Italian bonds slumped, driving two-, five-, 10- and 30-year yields to euro-era records, after LCH Clearnet SA raised the deposit it demands for trading the nation's securities.

Two-year note yields rose above 10-year rates, with five-year debt climbing above 7.5 percent as Prime Minister Silvio Berlusconi's offer to resign left his weakened government struggling to implement austerity measures to reduce borrowing costs. German 10-year bunds outperformed all their regional peers as the drop in Italian bonds boosted demand for the safest fixed-income assets. The euro sank and U.S. Treasuries jumped.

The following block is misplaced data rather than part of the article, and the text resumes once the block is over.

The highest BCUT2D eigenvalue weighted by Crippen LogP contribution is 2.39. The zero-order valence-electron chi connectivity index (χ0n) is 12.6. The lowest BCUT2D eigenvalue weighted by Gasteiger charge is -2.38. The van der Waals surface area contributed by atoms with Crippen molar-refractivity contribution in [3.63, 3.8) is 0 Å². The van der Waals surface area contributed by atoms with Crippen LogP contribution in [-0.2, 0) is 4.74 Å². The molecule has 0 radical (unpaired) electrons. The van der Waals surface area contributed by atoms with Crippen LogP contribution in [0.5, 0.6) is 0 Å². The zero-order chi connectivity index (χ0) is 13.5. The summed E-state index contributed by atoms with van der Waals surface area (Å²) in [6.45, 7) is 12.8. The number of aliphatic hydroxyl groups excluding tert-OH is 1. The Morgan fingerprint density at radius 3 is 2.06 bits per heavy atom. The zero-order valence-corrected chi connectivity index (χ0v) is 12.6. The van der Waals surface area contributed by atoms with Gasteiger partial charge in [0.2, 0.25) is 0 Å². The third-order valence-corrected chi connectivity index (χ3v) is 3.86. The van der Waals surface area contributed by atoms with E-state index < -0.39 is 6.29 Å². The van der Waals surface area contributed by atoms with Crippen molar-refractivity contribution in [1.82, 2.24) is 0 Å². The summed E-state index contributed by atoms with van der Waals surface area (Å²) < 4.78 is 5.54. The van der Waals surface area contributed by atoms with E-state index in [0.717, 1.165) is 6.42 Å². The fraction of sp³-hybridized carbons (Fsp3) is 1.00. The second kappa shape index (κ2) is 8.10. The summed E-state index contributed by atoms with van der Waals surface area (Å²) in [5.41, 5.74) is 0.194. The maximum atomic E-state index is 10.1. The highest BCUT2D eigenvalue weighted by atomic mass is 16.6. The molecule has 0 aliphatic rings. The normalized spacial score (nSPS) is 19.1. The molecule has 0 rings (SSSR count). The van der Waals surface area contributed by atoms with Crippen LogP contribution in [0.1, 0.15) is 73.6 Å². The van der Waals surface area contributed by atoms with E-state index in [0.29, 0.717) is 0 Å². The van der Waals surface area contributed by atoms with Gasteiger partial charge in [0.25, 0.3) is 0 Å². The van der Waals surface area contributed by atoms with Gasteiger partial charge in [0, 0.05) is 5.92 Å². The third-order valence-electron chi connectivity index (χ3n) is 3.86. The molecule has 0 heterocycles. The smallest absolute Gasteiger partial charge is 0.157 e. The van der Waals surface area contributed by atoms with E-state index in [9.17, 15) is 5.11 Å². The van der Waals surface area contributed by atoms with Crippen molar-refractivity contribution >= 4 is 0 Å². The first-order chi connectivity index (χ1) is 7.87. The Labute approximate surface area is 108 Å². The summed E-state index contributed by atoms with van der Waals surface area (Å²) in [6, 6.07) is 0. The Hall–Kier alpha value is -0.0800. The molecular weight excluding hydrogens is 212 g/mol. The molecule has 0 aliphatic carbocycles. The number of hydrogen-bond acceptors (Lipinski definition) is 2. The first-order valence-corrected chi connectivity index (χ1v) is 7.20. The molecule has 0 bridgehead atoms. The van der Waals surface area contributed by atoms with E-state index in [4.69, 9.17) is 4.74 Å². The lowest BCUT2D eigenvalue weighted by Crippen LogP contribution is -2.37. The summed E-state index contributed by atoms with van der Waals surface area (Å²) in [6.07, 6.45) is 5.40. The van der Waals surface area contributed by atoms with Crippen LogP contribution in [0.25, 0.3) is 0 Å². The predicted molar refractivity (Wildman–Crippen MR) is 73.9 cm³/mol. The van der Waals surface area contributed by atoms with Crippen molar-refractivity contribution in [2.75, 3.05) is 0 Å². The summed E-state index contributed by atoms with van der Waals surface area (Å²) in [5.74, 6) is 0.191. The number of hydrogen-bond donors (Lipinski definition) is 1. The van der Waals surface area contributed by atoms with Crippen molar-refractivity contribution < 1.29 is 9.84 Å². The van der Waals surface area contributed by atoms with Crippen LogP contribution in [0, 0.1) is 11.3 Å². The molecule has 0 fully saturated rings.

The LCH change for Italy "is a big deal in that it highlights the deterioration of its credit quality," said Eric Wand, a fixed-income strategist at Lloyds Bank Corporate Markets in London. "The more pressing issue still remains the political backdrop. The market would love a technocrat government to get the reforms through. If we go down the election route we've probably got three months of inaction."

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